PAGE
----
ADVERTISEMENT

ADVERTISEMENT

Dick Palmer: School board at critical crossroads

Setting aside individual personalities, a talented nine-member Duluth School Board is at the crossroads. There just isn't enough money to fund the upcoming budget year, and prospects for the immediate future and beyond are cloudy at best.

Setting aside individual personalities, a talented nine-member Duluth School Board is at the crossroads. There just isn't enough money to fund the upcoming budget year, and prospects for the immediate future and beyond are cloudy at best.
The fact is these are critical times for the educational process, not only in Duluth but also throughout the state. As basic educational expenses continue to rise, add increasing heating and gasoline costs, wrestle with a rigid budget proposal by Gov. Jesse Ventura and those deep pockets of the past have disappeared.
These are not happy times for educators, parents, school board members and the kids who have little choice in the matters currently on the table.
Emotions ran high when some administrators recommended closing five elementary schools. It took a few days for the shock to wear off, and then the campaigns began to save our neighborhood schools. Now, I have been advised, Superintendent Julio Almanza is recommending that school closings be put on hold, at least for the moment. Unfortunately, the idea may calm the nerves a bit, but it will definitely not solve the problem. Spending money maintaining near empty buildings is, in actuality, taking food off the table limiting the menu for sound educational advancement. The old adage that you can't have your cake and eat it too is more than symbolism. It is a fact of life in this case.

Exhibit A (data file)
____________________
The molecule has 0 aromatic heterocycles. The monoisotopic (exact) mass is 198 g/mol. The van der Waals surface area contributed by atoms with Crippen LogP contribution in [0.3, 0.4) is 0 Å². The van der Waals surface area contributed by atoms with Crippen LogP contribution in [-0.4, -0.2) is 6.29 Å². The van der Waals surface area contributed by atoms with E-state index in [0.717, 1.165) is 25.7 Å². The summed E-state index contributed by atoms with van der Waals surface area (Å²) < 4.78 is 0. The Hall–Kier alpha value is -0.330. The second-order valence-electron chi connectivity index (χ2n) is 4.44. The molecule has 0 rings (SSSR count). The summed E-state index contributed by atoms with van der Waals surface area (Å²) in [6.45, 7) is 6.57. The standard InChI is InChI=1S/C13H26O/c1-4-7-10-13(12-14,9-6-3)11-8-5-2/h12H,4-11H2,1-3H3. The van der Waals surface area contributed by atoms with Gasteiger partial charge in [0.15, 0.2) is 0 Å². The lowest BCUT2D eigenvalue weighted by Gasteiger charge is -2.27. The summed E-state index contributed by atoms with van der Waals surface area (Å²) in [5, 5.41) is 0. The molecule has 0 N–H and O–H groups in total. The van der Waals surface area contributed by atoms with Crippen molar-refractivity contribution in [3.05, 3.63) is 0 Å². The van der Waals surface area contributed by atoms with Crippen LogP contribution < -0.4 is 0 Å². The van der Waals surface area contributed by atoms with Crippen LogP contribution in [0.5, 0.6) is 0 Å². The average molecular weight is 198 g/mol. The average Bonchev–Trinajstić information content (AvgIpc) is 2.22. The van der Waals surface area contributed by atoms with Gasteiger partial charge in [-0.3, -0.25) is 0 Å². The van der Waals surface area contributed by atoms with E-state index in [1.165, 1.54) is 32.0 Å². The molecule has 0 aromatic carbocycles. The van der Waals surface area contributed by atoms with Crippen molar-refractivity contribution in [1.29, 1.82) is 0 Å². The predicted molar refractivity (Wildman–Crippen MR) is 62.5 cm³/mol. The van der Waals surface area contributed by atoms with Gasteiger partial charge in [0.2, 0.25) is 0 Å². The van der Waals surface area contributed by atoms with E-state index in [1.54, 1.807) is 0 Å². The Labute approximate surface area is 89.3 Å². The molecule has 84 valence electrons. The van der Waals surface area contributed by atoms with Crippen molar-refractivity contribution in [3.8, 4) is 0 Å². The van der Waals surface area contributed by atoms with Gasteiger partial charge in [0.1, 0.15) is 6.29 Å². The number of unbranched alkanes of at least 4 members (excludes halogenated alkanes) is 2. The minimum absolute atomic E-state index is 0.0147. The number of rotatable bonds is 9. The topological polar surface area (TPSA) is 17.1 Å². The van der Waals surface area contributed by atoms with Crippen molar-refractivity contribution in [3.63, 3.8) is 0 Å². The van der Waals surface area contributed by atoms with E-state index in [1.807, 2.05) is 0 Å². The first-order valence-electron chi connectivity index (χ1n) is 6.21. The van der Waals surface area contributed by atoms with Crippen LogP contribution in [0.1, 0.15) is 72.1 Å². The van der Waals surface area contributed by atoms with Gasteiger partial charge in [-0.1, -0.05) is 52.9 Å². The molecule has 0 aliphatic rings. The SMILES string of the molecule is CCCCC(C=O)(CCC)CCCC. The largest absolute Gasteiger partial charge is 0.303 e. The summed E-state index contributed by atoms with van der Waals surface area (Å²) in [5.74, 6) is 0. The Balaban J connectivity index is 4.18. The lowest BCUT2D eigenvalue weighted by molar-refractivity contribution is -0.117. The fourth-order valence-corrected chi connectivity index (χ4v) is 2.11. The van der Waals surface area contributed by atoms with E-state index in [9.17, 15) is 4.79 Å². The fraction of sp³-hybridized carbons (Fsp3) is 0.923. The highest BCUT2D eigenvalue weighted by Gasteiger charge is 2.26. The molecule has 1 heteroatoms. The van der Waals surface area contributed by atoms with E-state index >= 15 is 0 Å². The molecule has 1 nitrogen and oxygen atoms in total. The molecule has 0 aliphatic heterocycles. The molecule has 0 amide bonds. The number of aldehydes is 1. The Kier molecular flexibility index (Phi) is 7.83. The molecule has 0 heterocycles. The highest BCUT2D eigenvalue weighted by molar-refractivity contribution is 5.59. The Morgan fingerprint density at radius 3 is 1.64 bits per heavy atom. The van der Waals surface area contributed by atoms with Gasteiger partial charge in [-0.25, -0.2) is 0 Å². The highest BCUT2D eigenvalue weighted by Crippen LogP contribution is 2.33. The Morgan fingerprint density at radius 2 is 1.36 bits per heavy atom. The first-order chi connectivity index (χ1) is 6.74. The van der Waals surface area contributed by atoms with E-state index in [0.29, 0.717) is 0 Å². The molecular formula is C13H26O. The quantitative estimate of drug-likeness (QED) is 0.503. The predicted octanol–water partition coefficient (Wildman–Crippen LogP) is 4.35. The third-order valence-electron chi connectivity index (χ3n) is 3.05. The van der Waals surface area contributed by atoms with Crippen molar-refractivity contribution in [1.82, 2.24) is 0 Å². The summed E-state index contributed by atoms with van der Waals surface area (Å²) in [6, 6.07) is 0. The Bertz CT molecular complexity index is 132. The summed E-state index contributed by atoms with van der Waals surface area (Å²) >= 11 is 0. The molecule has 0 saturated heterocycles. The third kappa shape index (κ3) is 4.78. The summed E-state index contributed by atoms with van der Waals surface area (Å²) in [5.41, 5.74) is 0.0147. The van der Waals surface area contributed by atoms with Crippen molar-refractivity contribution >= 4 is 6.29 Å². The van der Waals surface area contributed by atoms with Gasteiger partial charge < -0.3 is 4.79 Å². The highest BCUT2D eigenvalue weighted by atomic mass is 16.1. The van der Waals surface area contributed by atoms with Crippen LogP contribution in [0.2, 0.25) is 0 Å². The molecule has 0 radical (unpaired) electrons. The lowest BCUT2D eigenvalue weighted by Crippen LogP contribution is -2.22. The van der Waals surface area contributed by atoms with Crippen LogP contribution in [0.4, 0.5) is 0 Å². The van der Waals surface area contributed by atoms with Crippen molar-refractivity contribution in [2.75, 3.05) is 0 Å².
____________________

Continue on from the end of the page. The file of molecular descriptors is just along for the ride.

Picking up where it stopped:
In fairness to members of the Duluth School Board, there are no simple solutions, but one thing is absolutely certain, vague philosophical differences between members of the board need to be checked at the door as the process of solving Duluth's fiscal issues begins in earnest. The good old days are gone; innovation, compromise and a realistic long-range plan must accept reality as the basis of discussion. Going to the Legislature begging for more tax revenues every other year needs more than a simple request form. It requires a lesson plan backed up with facts and not false projections.
Duluth schools are faced with declining enrollments. Blaming charter schools and private schools is not the answer. In fact, competition is the one ingredient in our society that forces survivors to sharpen up; something public institutions generally don't worry about. What is really at stake is an effort to provide an educational base that is keeping up with our changing world. To do this, we have to meet these challenges with an open mind while balancing the checkbook without bankrupting the money suppliers, who are the homeowners.
The subject of local school district consolidations or partnerships continues to intrigue this writer. This subject will not disappear and could eventually be a viable solution that everyone can live with.
I appreciate your comments and suggestions. You can reach me at: rpalmer@duluth.com

Dick Palmer is the former editor and publisher of the Budgeteer News. He ma be reached at 729-6470 or by e-mail at rpalmer@duluth.com .

What To Read Next
The system crashed earlier this month, grounding flights across the U.S.